The next few weeks shook with union-backed strikes, which would continue, it must be said, to rattle the town over the next decade like a string of minor earthquakes relieving mounting pressure, a hiss punctuating the air amid the stomps and protests, until the potash mining industry would begin to collapse (the rise of the global market, coinciding with cheaper labor abroad and lower import taxes, coupled with the local unions driving wages higher with each contract, meant foreign competitors could compete with Baron’s grip on the potash that would provide Americans with household goods from lawn fertilizer to Borax). Baron, of course, didn’t know that, could only see with his one good eye what was in front of him, which was more than enough to deal with. The strikes started small, a few whispers between bites of Wonderbread sandwiches, men huddled together on break or hunched-over on their rickety chairs and upturned buckets at lunch. The first demonstrations took place outside the gates of the mines with picket signs made out of fence posts and cardboard, which, of course, didn’t cause Baron or the other higher-ups to lose any sleep. They’ll get hungry. They then moved into town and lined up along the Main Street corridor in front of the county courthouse and facing Canal Street’s morning-rush traffic, which wasn’t so much a stampede as it was a grazing herd (and still is, for that matter, although locals continue to complain about how it used to only take fifteen minutes to get from one end of town to the next, but now, now that everything’s different, it takes more like thirty or more). Then they exchanged the makeshift picket signs for tire-irons, bats, or anything else heavy enough to to intimidate the higher-ups, law enforcement, scabs, and cowardly workers who’d given in or backed out. The newspaper reported on cars set ablaze in the streets, hospitalized scabs, how the sound of shattered windows and glass crunching underfoot had become regular as the cricketing of crickets. Clearly an exaggeration, Baron thought.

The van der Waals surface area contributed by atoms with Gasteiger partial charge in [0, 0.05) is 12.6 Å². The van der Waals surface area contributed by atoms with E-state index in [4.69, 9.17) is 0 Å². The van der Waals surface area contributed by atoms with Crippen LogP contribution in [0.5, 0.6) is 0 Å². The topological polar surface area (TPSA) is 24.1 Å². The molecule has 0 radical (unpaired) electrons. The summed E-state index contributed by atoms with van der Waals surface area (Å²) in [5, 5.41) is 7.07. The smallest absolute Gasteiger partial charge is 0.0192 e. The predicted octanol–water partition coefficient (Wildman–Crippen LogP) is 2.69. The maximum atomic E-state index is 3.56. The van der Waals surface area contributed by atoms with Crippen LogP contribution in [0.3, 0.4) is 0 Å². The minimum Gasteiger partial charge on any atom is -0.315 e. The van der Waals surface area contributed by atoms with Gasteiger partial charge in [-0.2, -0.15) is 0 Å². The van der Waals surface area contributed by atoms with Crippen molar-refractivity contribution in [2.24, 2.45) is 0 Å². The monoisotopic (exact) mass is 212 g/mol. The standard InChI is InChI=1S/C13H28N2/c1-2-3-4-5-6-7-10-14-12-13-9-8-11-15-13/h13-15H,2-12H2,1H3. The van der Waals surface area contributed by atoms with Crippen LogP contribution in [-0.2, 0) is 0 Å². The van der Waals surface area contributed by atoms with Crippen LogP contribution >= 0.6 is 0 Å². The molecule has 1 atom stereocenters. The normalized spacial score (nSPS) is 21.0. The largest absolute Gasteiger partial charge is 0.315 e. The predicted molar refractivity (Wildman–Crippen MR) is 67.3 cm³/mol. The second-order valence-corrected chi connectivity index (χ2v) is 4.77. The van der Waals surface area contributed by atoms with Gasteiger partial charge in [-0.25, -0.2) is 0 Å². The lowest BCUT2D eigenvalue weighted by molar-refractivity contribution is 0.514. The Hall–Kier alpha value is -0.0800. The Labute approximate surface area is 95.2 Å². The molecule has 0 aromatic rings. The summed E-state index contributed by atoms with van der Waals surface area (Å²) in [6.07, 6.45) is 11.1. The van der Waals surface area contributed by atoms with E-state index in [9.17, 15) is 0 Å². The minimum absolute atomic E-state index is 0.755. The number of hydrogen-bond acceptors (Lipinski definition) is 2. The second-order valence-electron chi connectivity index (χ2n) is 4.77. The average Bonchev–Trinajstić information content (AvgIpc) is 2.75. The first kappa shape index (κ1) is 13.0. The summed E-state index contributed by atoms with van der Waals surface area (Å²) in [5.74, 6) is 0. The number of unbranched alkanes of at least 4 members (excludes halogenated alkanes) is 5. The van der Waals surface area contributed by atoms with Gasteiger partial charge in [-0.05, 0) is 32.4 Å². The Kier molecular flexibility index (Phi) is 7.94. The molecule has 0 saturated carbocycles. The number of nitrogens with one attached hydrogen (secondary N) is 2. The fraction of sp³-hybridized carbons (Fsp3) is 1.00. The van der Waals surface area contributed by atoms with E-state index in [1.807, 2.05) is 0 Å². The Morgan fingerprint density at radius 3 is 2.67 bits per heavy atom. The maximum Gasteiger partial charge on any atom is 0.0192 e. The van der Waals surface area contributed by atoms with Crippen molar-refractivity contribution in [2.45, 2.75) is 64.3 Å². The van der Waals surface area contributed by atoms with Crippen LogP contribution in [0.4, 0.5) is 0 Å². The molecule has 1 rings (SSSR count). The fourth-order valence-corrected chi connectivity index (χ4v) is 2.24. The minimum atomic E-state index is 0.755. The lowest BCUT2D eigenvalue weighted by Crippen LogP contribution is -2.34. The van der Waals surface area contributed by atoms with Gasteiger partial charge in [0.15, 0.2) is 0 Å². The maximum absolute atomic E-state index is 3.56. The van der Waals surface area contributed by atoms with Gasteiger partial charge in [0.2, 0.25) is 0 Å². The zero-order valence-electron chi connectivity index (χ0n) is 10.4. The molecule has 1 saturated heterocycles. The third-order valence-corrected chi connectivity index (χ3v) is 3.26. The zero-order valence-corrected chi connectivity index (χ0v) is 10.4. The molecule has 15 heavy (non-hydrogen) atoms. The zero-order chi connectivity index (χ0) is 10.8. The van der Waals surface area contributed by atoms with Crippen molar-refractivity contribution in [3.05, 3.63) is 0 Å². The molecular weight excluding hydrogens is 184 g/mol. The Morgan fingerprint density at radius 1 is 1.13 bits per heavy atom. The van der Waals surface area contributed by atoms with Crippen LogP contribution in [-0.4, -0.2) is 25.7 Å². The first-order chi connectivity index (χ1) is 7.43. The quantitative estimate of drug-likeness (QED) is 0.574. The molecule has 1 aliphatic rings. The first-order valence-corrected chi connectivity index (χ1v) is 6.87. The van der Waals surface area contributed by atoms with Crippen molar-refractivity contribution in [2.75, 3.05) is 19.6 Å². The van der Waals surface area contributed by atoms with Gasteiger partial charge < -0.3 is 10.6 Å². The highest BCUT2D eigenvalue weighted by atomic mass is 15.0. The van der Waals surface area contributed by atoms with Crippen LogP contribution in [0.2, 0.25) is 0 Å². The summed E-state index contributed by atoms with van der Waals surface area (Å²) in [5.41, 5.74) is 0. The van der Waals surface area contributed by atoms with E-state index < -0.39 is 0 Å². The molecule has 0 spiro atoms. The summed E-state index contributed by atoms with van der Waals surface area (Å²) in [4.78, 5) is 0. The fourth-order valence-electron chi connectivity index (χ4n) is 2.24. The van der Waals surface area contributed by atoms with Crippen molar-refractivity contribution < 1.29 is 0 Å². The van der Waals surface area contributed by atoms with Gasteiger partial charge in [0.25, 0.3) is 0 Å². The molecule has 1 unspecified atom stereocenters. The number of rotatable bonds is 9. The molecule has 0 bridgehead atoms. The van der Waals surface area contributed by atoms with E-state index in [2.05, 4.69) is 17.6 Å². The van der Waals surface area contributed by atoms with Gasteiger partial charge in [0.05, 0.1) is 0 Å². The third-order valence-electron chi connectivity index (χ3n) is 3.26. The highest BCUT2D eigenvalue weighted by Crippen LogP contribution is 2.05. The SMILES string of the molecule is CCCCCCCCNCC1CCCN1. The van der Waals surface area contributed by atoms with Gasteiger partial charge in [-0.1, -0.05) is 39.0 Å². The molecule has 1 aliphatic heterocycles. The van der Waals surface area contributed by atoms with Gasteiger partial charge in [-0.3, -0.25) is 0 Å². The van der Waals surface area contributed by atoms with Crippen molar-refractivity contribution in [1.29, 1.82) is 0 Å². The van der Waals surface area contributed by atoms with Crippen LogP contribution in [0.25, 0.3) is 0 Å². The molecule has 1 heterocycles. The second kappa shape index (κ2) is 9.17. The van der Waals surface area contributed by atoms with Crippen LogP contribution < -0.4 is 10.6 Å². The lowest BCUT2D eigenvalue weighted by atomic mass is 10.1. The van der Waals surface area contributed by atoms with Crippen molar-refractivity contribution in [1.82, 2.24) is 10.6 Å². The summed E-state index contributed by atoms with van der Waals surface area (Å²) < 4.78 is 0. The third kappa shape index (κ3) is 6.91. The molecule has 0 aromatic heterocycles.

Meanwhile, the folding screen rested where Baron had first displayed it, right up along the wall in his office. He saw it all day long, he saw it as he lay unable to sleep, and on the rare nights when sleep did come, he saw it in his dreams. If it was, in fact, a landscape painting, he thought, this Tan Guy must be some sort of prophet, as the boards lined up with what was soon to be, he feared, the view from his window. It was barely 1954 and it had all already started to end.

The mayor went from calling, first thing in the morning at the office or late at night from home, to coming by. When his own house and family were finally at risk, he burst into Baron’s office one afternoon, which didn’t surprise Baron, as he heard him enter the front lobby of the headquarters and ask his secretary, without waiting for her answer, He in there?

His skin had taken on the color of a worn-out DuPont dish sponge, his eyes were bloodshot, and his voice creaked as he pleaded with the industry to do something, whatever needed to be done, to save the town from being burnt to smithereens. They’re hungry, the mayor said, standing over Baron with his hands resting fist-down on Baron’s desk. Lord knows what a desperate man will do, the mayor said. His white knuckles were glaring at him.